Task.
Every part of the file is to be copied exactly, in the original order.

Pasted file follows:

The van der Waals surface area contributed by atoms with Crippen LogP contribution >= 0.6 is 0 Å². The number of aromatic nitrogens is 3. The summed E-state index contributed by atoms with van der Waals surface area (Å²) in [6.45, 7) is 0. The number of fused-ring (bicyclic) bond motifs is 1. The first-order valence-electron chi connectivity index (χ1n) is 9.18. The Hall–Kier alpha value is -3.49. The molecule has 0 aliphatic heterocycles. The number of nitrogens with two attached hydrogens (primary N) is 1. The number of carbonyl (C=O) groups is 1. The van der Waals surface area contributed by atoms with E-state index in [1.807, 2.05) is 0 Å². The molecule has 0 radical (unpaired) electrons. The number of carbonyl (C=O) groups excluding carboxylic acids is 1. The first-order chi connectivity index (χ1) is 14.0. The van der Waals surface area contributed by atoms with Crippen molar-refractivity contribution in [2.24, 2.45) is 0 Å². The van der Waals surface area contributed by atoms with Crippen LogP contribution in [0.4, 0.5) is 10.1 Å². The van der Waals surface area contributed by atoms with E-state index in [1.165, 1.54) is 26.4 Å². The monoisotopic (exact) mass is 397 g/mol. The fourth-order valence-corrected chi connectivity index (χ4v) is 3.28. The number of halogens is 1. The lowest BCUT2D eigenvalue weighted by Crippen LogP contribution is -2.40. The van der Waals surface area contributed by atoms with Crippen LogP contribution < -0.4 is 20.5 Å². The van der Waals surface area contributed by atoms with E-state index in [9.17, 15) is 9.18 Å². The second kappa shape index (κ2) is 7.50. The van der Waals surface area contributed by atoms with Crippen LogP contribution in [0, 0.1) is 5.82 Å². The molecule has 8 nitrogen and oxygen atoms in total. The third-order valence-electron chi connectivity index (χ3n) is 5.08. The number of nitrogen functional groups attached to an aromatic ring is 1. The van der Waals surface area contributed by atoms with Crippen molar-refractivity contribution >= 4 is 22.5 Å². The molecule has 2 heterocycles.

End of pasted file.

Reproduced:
The van der Waals surface area contributed by atoms with Crippen LogP contribution >= 0.6 is 0 Å². The number of aromatic nitrogens is 3. The summed E-state index contributed by atoms with van der Waals surface area (Å²) in [6.45, 7) is 0. The number of fused-ring (bicyclic) bond motifs is 1. The first-order valence-electron chi connectivity index (χ1n) is 9.18. The Hall–Kier alpha value is -3.49. The molecule has 0 aliphatic heterocycles. The number of nitrogens with two attached hydrogens (primary N) is 1. The number of carbonyl (C=O) groups is 1. The van der Waals surface area contributed by atoms with E-state index in [1.807, 2.05) is 0 Å². The molecule has 0 radical (unpaired) electrons. The number of carbonyl (C=O) groups excluding carboxylic acids is 1. The first-order chi connectivity index (χ1) is 14.0. The van der Waals surface area contributed by atoms with Crippen molar-refractivity contribution in [2.24, 2.45) is 0 Å². The van der Waals surface area contributed by atoms with Crippen LogP contribution in [0.4, 0.5) is 10.1 Å². The van der Waals surface area contributed by atoms with E-state index in [1.165, 1.54) is 26.4 Å². The monoisotopic (exact) mass is 397 g/mol. The fourth-order valence-corrected chi connectivity index (χ4v) is 3.28. The number of halogens is 1. The lowest BCUT2D eigenvalue weighted by Crippen LogP contribution is -2.40. The van der Waals surface area contributed by atoms with Crippen LogP contribution < -0.4 is 20.5 Å². The van der Waals surface area contributed by atoms with E-state index in [9.17, 15) is 9.18 Å². The second kappa shape index (κ2) is 7.50. The van der Waals surface area contributed by atoms with Crippen LogP contribution in [0, 0.1) is 5.82 Å². The molecule has 8 nitrogen and oxygen atoms in total. The third-order valence-electron chi connectivity index (χ3n) is 5.08. The number of nitrogen functional groups attached to an aromatic ring is 1. The van der Waals surface area contributed by atoms with Crippen molar-refractivity contribution >= 4 is 22.5 Å². The molecule has 2 heterocycles.